Can less be more?

In TES (27 July 2018) Lee Elliot Major & Steve Higgins quote the poet William Blake who said: “You never know what is enough unless you know what is more than enough”, as they explore the importance of what we can stop doing in order to make our practice more effective.  As we reflect on the year that has just gone by, and prepare for the academic year to come, is it worth considering ways in which we can, perhaps, do less, but do it more successfully, so that we achieve even more than we have in the past, and in the process recalibrate the balance between our professional lives and our home lives?

In an earlier blog I reflected on the fact that, in the first part of my career, I wasted so much time on unproductive marking.  Particularly in the light of what has recently been discussed about effective feedback practices and processes (see, for example, the chapter by Dylan Wiliam and Daisy Christodolou in ‘What Does This Look Like in the Classroom’ (2017) ), we have learnt much more about the purpose of feedback and the ways in which we can ensure it makes a difference to the progress of our learners.  Feedback does not need to exhaust and drain us as, I believe, it has done in the past – certainly in my own experience.  Time-efficient and productive feedback systems rely on senior leaders not obsessing about exhaustive marking being necessary to demonstrate that teachers are working hard enough.  The focus should be on what students are learning and how they are applying this in order to move forward.

Similarly, planning should be about the quality of thinking, knowing your students, evaluating and adapting effectively in order even better to meet the learners’ needs in the future.  We should not simply be producing highly detailed written plans as an accountability measure to satisfy those who lead and manage us.

Lessons themselves need to be about the thinking and learning of the students, not the whistles and bells ‘performance’ of the teacher, and lesson observations should focus on what can be learnt (by both the observer and the teacher observed) – opening a dialogue, encouraging reflection and productive analysis, rather than grading, judging and expecting this snapshot to enable us to reach robust conclusions about pupil progress or teacher competence.

So leaders at all levels need to be enlightened and supportive – in fact they should lead the way in terms of asking key questions about the purpose of what we do and have the courage to abandon time-intensive and unproductive practice in all areas of our work.  And there needs to be a recognition that if leaders, teachers, and support staff in schools are less tired and stressed they will be more effective in their jobs and everyone, crucially the pupils, will benefit.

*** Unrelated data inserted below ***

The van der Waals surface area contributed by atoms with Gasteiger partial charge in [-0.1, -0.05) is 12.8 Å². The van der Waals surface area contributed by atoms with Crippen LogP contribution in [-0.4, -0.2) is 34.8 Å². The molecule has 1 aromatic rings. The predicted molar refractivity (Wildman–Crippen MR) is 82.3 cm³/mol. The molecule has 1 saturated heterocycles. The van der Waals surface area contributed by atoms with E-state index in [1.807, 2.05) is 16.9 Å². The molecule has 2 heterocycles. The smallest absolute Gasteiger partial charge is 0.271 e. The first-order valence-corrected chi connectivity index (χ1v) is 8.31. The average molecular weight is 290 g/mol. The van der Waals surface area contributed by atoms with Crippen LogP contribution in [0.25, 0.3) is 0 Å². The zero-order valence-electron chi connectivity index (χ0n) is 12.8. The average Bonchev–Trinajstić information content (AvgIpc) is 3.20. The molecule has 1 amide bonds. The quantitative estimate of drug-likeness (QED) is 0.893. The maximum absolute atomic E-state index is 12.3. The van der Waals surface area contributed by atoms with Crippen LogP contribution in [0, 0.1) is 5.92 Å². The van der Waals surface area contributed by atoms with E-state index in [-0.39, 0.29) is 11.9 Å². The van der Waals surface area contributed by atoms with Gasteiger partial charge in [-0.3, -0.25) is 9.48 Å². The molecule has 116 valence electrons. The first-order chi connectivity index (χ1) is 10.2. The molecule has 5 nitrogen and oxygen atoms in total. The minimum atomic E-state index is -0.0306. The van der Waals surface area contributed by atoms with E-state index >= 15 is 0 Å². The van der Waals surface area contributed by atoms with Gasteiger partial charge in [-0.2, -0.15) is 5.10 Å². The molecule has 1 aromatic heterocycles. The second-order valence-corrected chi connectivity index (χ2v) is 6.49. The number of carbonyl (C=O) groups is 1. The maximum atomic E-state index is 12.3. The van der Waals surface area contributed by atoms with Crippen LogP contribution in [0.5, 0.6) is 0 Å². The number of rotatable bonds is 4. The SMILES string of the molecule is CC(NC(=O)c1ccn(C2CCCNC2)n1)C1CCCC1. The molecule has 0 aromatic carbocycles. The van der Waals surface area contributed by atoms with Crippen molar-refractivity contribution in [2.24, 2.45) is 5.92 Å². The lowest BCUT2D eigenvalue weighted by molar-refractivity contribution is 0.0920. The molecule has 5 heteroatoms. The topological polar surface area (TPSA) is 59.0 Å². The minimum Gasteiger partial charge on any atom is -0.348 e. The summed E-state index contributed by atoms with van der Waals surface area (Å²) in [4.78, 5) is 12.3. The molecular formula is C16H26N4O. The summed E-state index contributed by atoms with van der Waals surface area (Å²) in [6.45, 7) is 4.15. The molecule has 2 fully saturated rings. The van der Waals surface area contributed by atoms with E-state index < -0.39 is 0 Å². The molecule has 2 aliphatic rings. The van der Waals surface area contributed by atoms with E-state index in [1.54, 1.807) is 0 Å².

But I accept that this is harder than it might seem.  The first step is having open and honest discussions about our systems, processes and practices so that we identify clearly how we can do less, and do it better.  Seeing this through and making a change can be tough, as we may be creatures of habit who cling to the familiar and fear adopting new habits with which we will, at least initially, feel uncomfortable.  I remember conversations with colleagues in the past where the phrase, “But that’s just how I am/how I teach/how I mark” was a barrier to the consideration of alternative, perhaps more efficacious and less onerous, ways of working.  As Tom Sherrington says in ‘The Learning Rainforest’ (2017): “It’s actually incredibly difficult to change our practice as teachers. It requires making a deliberate decision to make a change and then to persist with it until our default ideas and habits shift.”

As an example, I admire the step taken by Abbie Mann and discussed in ‘Live Well, Teach Well’ (2018).  “One of the best things I did recently to improve my work-life balance was to introduce a mini weekend for myself in the middle of my working week. The idea is simple: once a week, every week, you go home early and do no work whatsoever once you get there.  This idea does take some getting used to and it also requires some forward planning.”  How many of us would be prepared to commit to something like this, recognising that if we were able to achieve a better balance in our lives we could be fresher, more energised and effective in our professional roles?

Could 2019/20 be the year in which we make strides here, in which we do less, do it better and achieve more?  I hope this short animation by Jason Ramasami may inspire you.

Good luck.


Hendrick, C. and MacPherson, R. (2017) What Does This Look Like in the Classroom? Woodbridge : John Catt Educational

Mann, A. (2018) Live Well, Teach Well – A Practical Approach to Well-Being that Works, London : Bloomsbury

Ramasami, J. (2015) The Art of Subtraction

Sherrington, T. (2017) The Learning Rainforest – Great Teaching in Real Classrooms, Woodbridge : John Catt Educational

TES (27 July 2018) Illuminate your practice by identifying what not to do, Lee Elliot Major and Steve Higgins


Photo credit: John Berry, ‘L’Entre Deux’, Biarritz, June 2018

2 thoughts on “Can less be more?

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